The National Emergency Library is here for Los Angeles

Libraries, how we love them—especially when they’ve got plenty of room and don’t cull the weird stuff that nobody has checked out since 1923!

Back in the good old days, earlier this month, we were still spending our Tuesdays at the Huntington Library, where we’d split the day between peering through a magnifying lens at unpublished negatives of Grand Central Market, reading snarky editorials on the foibles of the Golden Age Hollywood set in Rob Wagner’s Script magazine, and wandering the holy gardens.

These visits have kept us sane while battling to preserve Los Angeles landmarks from the relentless forces of what we’ve long suspected, and what is finally being proven, to be rampant public corruption.

But the Huntington, like so many wonderful places in Los Angeles, is now closed for the duration, and it’s right that it’s closed. We’ve all got to hunker down like bears in our dens and wait out the viral peril⁠—but there’s no rule that says we have to be bored or zoned out while we wait.

The good folks at the Internet Archive have taken the nation’s temperature and written a marvelous and healing prescription: their enormous collection of scanned books, which in normal times is available for free check out, but with use limits, is now 100% free and always available. You can browse a selection of 1,428,426 volumes, and we bet at least 3,745 of them would be exactly what you’re looking for right now!

To get you started, we’ve curated a short list of L.A.-centric titles that will enhance your understanding of this improbable and baffling city, and get you familiar with this terrific digital resource.

But we must remind you that these books, however fascinating, are all written about a place very different from the Los Angeles of 2020. When we get through this public health crisis—and we will get though it—our shared history will be one of a metropolis that faced the greatest threat imaginable at the same time that the DOJ was taking down a big chunk of its corrupt city government.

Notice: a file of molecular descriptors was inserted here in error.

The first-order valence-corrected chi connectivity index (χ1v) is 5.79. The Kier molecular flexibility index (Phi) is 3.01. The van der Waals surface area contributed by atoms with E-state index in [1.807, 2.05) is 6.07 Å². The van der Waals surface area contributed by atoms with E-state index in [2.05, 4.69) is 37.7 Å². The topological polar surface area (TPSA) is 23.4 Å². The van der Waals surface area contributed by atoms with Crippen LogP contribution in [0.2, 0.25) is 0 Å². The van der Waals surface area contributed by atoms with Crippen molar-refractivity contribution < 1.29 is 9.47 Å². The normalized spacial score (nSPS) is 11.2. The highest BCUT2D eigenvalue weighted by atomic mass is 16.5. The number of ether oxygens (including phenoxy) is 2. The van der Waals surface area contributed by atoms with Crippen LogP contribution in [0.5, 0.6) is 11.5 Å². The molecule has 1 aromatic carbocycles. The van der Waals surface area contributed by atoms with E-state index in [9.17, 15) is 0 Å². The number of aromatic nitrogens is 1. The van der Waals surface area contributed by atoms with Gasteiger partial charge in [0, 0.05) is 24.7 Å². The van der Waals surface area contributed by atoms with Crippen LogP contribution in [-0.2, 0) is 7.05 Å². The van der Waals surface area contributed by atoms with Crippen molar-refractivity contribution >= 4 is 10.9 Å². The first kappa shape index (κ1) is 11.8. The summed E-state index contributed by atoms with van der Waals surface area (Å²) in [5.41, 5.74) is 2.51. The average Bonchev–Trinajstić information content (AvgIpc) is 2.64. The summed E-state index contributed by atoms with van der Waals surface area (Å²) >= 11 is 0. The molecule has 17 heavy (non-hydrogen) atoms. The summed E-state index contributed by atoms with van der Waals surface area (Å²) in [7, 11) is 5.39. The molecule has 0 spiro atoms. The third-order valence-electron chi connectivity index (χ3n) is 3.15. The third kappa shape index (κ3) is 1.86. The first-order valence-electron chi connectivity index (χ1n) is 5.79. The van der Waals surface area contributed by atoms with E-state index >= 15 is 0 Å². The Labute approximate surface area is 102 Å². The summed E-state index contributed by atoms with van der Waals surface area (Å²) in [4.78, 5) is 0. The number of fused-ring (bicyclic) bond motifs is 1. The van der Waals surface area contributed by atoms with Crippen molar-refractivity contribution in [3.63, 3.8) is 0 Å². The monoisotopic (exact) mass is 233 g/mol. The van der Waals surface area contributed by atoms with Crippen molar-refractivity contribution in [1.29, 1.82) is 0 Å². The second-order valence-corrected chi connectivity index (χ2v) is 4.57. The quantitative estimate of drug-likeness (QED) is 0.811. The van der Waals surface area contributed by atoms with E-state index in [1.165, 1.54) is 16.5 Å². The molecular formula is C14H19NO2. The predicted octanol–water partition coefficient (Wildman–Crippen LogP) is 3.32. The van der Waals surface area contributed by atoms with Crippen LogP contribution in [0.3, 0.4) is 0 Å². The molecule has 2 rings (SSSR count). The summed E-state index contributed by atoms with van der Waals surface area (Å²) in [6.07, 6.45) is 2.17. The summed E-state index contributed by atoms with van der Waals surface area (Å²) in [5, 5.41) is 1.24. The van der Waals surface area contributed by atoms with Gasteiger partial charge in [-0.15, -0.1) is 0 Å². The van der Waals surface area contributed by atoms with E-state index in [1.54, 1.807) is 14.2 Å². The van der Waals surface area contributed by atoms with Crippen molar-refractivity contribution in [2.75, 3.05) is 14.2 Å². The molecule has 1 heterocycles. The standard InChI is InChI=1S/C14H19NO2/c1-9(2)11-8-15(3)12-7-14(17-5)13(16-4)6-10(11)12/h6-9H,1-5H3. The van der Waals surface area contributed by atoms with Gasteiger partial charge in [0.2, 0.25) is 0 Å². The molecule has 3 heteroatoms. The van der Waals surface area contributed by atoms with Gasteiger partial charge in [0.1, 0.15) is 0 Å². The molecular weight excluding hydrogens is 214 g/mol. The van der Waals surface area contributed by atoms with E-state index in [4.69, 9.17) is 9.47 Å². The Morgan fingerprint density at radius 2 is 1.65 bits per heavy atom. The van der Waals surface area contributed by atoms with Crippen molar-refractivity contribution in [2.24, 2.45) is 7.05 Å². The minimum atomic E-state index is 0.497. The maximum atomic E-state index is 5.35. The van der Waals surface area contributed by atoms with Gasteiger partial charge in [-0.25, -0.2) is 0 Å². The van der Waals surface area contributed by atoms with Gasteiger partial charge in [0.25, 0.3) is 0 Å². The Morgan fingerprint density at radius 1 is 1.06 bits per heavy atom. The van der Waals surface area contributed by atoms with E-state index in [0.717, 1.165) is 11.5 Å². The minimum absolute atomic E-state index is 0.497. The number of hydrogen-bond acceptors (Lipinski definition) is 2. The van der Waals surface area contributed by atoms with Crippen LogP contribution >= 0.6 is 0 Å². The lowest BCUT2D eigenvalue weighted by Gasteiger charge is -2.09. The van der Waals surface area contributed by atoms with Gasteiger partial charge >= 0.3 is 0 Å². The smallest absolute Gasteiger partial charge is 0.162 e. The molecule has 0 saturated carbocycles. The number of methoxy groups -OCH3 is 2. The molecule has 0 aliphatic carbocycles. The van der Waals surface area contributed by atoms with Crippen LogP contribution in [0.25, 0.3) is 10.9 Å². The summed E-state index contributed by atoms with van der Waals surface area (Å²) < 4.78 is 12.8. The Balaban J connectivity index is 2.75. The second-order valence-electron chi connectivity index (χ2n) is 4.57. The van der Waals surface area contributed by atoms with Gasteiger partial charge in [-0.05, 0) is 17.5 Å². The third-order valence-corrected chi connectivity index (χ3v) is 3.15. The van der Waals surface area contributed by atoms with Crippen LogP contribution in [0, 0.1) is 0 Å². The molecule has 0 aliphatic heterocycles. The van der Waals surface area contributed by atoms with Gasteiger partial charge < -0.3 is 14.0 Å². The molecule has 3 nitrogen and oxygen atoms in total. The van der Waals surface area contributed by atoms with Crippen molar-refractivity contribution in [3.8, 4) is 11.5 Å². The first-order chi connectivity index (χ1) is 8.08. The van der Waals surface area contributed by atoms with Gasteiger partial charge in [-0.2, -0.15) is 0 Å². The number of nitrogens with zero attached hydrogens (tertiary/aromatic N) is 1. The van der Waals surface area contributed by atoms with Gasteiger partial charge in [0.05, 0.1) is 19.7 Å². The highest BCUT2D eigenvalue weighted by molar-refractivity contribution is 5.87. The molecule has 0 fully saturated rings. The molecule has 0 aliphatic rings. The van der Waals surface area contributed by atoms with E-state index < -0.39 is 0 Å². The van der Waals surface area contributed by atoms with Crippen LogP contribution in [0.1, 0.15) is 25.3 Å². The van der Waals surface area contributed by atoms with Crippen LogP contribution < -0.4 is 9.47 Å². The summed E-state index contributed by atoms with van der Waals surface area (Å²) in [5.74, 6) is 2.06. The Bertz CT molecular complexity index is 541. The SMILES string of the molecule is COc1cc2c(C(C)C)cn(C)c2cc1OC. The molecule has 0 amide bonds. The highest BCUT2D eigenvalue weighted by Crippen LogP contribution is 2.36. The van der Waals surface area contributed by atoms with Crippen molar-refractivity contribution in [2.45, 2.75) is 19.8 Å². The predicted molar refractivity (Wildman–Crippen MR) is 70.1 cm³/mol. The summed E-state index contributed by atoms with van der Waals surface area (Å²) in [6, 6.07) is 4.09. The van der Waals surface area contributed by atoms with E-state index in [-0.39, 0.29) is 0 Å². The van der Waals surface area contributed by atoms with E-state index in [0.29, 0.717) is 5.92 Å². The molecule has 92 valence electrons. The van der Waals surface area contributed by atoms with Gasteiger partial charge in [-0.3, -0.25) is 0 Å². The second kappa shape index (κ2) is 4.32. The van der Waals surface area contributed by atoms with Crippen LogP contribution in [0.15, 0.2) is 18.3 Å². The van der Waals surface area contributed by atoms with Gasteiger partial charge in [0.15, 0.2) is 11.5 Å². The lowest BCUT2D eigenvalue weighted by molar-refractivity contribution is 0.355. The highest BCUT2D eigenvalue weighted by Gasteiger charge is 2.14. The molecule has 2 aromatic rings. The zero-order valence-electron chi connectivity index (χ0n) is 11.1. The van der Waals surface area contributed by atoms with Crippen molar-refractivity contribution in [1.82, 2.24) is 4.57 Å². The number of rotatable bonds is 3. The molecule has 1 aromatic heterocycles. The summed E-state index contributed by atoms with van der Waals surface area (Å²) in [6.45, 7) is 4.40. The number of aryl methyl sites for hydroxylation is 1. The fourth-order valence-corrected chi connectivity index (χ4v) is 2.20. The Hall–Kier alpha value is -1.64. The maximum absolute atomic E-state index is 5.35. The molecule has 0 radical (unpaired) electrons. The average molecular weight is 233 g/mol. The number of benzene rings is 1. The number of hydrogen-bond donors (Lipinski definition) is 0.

If you put a twist this screwy into a script, they’d throw you out of the writer’s room. Yet it’s happening, right now, to us. And when the risk of disease has passed and the cancerous rot of corruption has been cut out of the halls of power, we’re going to need a new story to tell about what it means to be an Angeleno in 2020 and beyond.

Luckily, we’ve got nothing but time on our hands to study the past and imagine L.A.’s bright future and what each one of us can bring to the table.

So be well, have faith, be careful out there, and enjoy! And do share your recommendations for great reads that you find in the National Emergency Library in the comments below.


ESOTOURIC’S SELECTED TREASURES FROM THE NATIONAL EMERGENCY LIBRARY

Update 3/28/20: as this information has circulated, writers have complained that the Internet Archive’s loan policy change violates their copyright. Please use the links below responsibly, enjoy older, weirder, out of print offerings, and buy books by working writers.

Piccolo’s Prank (1965) by Leo Politi: a rambunctious monkey runs amok on old Bunker Hill, and if you love this one, there are many Politi treats in the library